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|This page in a nutshell: Do not do that which creates rancor amongst good faith contributors. People are not obliged to memorize policies and guidelines before editing.|
Wikipedia has a lot of policies and guidelines. They have evolved from the early days, due to consensus. For instance, we decided early on that Albert Einstein would be a good subject for a Wikipedia article, but The weather in London wouldn't—but what about in between? We decided to call this notability, and years of experience have allowed us to judge that, in the absence of anything else, coverage in reliable sources is a good "one size fits all" method of doing so. More specific guidelines, such as those to do with biographies of living people, resulted from something that required the guideline to be made. A huge list of policies and guidelines have been created to solve various problems, and remembering every single one of them is impossible.
What this means is that policies and guidelines are not the law and do not need to be ruthlessly enforced. New users, in particular, haven't encountered all the discussions that led up to the notability and verifiability policies, so they won't necessarily know that adding unsourced content is a bad thing. It's really important not to come down like a ton of bricks on them—they don't deserve to be treated like they've just kidnapped the First Lady.
In fact, even users who've been around for a while might not have come across certain parts of Wikipedia where those policies are most relevant. Somebody might have a sizeable number of edits that are just small typo fixes, but then they discover something they like is being nominated for deletion, at which point they'll shout, for the first time, "Don't delete this article—it's my favourite!". In which case, before you chuckle and throw a bunch of incomprehensible tag soup at them, it might be worth considering that they simply haven't done as many AfDs as you have, so aren't familiar with how they turn out. Hells bells, you could even try to fix the problem for them.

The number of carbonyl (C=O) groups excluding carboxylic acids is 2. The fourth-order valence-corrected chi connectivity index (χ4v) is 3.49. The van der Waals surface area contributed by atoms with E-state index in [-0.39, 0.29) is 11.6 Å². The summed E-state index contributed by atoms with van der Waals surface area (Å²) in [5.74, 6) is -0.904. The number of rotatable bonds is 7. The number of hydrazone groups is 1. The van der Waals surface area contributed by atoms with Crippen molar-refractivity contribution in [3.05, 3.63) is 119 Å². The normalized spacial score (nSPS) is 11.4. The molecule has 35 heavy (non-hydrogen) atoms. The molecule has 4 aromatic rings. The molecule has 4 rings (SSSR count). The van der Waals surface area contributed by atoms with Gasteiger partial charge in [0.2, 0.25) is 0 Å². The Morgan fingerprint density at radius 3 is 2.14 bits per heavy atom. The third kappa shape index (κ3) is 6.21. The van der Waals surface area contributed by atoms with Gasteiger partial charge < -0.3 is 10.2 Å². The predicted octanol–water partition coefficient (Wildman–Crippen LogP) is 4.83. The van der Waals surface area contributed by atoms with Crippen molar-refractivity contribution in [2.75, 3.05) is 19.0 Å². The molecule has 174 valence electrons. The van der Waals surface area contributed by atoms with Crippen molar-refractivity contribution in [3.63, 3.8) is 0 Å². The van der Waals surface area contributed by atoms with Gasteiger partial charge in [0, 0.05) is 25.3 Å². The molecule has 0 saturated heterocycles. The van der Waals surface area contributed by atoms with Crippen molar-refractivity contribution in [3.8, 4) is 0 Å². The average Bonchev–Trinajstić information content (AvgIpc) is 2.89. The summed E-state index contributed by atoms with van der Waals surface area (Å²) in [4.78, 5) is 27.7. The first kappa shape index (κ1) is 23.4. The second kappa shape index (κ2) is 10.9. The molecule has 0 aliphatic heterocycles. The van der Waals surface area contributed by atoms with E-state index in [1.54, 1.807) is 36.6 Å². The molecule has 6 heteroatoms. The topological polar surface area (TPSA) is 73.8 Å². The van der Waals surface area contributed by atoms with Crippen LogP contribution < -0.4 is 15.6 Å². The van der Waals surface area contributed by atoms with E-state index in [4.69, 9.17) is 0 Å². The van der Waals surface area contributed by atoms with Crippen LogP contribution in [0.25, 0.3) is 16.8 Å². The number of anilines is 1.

Users occasionally disagree or do things that are technical violations of The Rules©. We should avoid rancor among good faith contributors by agreeing to disagree or overlooking minor violations. Sometimes the damage from formal dispute resolution is greater than any potential benefit—you might be able to recite the entire set of speedy deletion criteria standing upside down blindfolded in shark infested custard, but the newbie whose talk page you just stuck a big fat template on certainly can't, and may need a sympathetic and calm word before they convince themselves that Wikipedia isn't worth the bother. In that case it is much better to let go of disputes.